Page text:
embolic stroke
Received: 2 February 2015 / Accepted: 27 June 2015
© Springer-Verlag Berlin Heidelberg 2015
Abstract Roughly one-third of all strokes are caused by an embolus traveling to a cerebral artery and blocking
blood flow in the brain. The objective of this study is to gain a detailed understanding of the dynamics of embolic
particles within arteries. Patient computed tomography image is used to construct a three-dimensional model of
the carotid bifurcation. An idealized carotid bifurcation model of same vessel diameters was also constructed
for comparison. Blood flow velocities and embolic particle trajectories are resolved using a coupled Euler–
Lagrange approach. Blood is modeled as a Newtonian fluid, discretized using the finite volume method, with
physiologically appropriate inflow and outflow boundary conditions. The embolus trajectory is modeled using
Lagrangian particle equations accounting for embolus interaction with blood as well as vessel wall. Both one-
and two-way fluid–particle coupling are considered, the latter being implemented using momentum sources
augmented to the discretized flow equations. It was observed that for small-to-moderate particle sizes (relative
to vessel diameters), the estimated particle distribution ratio—with and without the inclusion of two-way fluid–
particle momentum exchange—were found to be similar. The maximum observed differences in distribution
ratio with and without the coupling were found to be higher for the idealized bifurcation model. Additionally,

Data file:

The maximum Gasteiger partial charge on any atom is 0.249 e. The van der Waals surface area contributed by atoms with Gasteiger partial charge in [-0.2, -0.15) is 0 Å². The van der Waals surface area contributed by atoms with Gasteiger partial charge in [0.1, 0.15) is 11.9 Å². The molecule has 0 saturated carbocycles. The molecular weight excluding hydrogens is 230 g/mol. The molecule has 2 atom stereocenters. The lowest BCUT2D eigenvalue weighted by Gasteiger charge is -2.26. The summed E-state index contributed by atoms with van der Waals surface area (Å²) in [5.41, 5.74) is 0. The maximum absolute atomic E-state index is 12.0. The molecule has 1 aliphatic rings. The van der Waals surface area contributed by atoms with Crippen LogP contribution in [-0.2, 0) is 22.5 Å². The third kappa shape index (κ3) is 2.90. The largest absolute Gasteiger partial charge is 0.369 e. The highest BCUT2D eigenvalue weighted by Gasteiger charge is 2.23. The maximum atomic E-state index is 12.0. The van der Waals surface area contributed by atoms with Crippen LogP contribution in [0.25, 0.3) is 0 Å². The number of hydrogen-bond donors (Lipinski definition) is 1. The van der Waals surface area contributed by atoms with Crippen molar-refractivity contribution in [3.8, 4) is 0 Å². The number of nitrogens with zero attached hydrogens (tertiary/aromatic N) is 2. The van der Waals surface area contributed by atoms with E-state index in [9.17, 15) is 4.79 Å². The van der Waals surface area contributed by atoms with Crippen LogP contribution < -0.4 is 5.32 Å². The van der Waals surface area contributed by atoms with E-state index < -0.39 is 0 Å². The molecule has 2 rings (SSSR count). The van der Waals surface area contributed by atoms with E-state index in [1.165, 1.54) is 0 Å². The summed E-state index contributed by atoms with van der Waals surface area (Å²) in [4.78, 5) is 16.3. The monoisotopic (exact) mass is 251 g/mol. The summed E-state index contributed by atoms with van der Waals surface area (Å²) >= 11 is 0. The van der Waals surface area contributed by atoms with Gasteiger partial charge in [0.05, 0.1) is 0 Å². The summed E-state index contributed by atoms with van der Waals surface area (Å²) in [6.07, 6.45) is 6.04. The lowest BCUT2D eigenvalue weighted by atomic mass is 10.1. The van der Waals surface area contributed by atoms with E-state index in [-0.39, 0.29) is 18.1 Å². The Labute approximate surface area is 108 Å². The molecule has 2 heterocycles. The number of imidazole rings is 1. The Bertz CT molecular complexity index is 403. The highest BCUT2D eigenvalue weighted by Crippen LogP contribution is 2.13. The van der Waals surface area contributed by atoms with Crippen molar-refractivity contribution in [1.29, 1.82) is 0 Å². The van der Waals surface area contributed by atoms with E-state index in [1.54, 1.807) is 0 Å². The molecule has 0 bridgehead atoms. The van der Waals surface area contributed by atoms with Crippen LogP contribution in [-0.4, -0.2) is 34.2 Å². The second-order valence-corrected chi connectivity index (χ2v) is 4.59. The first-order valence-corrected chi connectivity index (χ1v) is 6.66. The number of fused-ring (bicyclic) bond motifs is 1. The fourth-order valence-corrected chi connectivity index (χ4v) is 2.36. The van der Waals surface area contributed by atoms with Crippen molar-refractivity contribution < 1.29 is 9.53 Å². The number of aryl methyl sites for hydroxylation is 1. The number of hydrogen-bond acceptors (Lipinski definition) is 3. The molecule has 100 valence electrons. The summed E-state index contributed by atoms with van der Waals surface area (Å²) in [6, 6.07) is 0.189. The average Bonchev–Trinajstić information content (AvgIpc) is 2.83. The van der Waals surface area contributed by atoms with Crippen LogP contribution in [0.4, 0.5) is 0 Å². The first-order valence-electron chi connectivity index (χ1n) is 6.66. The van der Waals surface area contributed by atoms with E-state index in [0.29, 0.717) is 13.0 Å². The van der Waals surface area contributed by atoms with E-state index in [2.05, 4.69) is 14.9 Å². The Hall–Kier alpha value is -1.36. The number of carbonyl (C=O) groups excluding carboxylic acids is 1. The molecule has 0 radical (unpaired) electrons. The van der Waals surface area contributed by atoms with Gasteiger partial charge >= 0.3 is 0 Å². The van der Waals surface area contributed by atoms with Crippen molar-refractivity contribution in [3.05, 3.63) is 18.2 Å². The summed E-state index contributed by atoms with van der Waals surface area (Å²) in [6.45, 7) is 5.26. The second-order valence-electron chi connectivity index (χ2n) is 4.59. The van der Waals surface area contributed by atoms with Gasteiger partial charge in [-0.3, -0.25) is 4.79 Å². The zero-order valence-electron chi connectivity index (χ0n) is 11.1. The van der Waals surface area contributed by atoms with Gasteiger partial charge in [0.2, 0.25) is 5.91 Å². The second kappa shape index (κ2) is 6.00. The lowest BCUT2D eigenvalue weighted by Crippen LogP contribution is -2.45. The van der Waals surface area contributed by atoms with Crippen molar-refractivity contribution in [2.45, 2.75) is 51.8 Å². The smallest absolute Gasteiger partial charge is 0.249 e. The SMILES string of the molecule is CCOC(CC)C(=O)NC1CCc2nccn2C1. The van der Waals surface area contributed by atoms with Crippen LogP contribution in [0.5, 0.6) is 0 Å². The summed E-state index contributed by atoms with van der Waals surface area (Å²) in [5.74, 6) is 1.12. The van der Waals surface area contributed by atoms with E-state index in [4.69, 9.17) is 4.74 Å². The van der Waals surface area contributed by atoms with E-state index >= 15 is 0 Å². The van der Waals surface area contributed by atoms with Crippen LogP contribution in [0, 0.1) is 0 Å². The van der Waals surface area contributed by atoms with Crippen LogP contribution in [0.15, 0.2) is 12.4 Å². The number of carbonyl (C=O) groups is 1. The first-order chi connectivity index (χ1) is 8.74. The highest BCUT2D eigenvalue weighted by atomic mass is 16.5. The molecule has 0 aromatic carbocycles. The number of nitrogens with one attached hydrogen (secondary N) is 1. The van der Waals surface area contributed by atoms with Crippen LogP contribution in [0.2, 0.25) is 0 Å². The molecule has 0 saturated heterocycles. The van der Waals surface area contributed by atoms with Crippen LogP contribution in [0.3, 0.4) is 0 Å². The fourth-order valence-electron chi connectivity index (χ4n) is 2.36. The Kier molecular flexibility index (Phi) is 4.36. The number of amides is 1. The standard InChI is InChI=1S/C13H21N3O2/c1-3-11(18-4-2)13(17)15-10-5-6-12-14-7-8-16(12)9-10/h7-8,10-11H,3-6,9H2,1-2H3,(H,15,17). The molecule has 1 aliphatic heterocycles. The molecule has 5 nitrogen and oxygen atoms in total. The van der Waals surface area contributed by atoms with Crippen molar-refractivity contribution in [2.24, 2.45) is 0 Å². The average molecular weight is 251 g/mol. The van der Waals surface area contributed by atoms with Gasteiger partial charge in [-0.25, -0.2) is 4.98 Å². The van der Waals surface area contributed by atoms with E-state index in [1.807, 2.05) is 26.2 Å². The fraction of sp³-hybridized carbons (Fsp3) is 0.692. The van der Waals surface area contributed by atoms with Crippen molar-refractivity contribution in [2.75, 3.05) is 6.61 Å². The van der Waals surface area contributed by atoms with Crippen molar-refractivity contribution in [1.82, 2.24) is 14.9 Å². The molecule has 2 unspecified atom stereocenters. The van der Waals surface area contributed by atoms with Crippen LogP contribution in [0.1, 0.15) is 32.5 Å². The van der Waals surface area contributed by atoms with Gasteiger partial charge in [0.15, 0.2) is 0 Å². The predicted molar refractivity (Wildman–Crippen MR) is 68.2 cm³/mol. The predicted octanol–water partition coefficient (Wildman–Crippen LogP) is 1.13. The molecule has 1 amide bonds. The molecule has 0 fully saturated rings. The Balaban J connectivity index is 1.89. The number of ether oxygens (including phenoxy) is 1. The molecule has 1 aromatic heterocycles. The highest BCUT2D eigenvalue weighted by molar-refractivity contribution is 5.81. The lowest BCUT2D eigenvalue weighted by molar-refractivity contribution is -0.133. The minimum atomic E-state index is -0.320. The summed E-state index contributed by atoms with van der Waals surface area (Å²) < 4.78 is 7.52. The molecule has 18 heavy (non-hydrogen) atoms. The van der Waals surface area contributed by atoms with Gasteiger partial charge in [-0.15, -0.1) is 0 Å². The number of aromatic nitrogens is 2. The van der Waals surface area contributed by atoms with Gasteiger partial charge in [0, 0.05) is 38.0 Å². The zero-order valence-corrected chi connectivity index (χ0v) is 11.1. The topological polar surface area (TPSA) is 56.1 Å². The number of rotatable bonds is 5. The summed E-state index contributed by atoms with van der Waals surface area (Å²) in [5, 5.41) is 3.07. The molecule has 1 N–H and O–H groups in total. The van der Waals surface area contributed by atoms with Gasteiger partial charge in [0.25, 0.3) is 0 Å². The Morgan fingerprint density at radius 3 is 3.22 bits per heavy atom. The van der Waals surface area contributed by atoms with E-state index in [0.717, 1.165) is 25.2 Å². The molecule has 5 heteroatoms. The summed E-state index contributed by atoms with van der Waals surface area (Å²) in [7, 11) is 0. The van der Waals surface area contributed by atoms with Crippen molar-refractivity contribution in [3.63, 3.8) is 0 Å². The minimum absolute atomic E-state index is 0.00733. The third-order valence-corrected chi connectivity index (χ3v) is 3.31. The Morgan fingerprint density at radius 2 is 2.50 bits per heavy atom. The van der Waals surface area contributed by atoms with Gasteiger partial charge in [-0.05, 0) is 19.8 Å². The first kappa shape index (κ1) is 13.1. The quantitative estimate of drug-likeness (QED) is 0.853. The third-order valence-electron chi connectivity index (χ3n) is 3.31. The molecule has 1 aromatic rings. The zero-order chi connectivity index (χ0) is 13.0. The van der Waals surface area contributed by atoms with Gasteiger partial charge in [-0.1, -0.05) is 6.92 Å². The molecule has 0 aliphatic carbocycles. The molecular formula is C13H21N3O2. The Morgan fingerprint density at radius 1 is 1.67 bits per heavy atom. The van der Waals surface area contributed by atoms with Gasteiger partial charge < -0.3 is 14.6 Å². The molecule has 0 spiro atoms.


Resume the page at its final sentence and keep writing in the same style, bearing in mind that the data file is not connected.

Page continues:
the distribution was found to be reasonably matching the volumetric flow distribution for the idealized model,
while a notable deviation from volumetric flow was observed in the anatomical model. It was also observed
from an analysis of particle path lines that particle interaction with helical flow, characteristic of anatomical
vasculature models, could play a prominent role in transport of embolic particle. The results indicate therefore
that flow helicity could be an important hemodynamic indicator for analysis of embolus particle transport.
Additionally, in the presence of helical flow, and vessel curvature, inclusion of two-way momentum exchange
was found to have a secondary effect for transporting small to moderate embolus particles—and one-way
coupling could be used as a reasonable approximation, thereby causing substantial savings in computational
resources.
Keywords Hemodynamics ·Embolic stroke ·Fluid–particle coupling ·Helicity ·Collision
Communicated by Rajat Mittal.
D. Mukherjee (B
)·S. C. Shadden
Department of Mechanical Engineering, University of California, Berkeley, Berkeley, CA, USA
E-mail: debanjan@berkeley.edu
S. C. Shadden
E-mail: shadden@berkeley.edu
J. Padilla